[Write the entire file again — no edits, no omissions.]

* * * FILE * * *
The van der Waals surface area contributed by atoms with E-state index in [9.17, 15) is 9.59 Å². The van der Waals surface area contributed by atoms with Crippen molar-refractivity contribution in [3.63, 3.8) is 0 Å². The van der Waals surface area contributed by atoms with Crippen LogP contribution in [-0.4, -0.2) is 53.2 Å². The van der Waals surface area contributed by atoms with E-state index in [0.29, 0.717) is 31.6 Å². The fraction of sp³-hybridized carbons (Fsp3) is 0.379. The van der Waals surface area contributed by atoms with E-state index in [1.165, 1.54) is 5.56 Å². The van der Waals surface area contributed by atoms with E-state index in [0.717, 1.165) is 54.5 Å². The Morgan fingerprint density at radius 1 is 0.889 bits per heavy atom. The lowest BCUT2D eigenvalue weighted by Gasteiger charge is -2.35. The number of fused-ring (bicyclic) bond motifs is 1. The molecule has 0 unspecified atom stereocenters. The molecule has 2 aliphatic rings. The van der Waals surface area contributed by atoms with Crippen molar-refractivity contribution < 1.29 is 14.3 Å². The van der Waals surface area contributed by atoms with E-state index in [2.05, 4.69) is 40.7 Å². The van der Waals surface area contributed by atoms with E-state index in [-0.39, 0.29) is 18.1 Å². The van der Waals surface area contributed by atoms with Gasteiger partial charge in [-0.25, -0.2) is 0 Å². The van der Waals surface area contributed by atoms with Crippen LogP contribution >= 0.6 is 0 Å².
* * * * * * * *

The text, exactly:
The van der Waals surface area contributed by atoms with E-state index in [9.17, 15) is 9.59 Å². The van der Waals surface area contributed by atoms with Crippen molar-refractivity contribution in [3.63, 3.8) is 0 Å². The van der Waals surface area contributed by atoms with Crippen LogP contribution in [-0.4, -0.2) is 53.2 Å². The van der Waals surface area contributed by atoms with E-state index in [0.29, 0.717) is 31.6 Å². The fraction of sp³-hybridized carbons (Fsp3) is 0.379. The van der Waals surface area contributed by atoms with E-state index in [1.165, 1.54) is 5.56 Å². The van der Waals surface area contributed by atoms with E-state index in [0.717, 1.165) is 54.5 Å². The Morgan fingerprint density at radius 1 is 0.889 bits per heavy atom. The lowest BCUT2D eigenvalue weighted by Gasteiger charge is -2.35. The number of fused-ring (bicyclic) bond motifs is 1. The molecule has 0 unspecified atom stereocenters. The molecule has 2 aliphatic rings. The van der Waals surface area contributed by atoms with Crippen molar-refractivity contribution < 1.29 is 14.3 Å². The van der Waals surface area contributed by atoms with E-state index in [2.05, 4.69) is 40.7 Å². The van der Waals surface area contributed by atoms with E-state index in [-0.39, 0.29) is 18.1 Å². The van der Waals surface area contributed by atoms with Gasteiger partial charge in [-0.25, -0.2) is 0 Å². The van der Waals surface area contributed by atoms with Crippen LogP contribution >= 0.6 is 0 Å².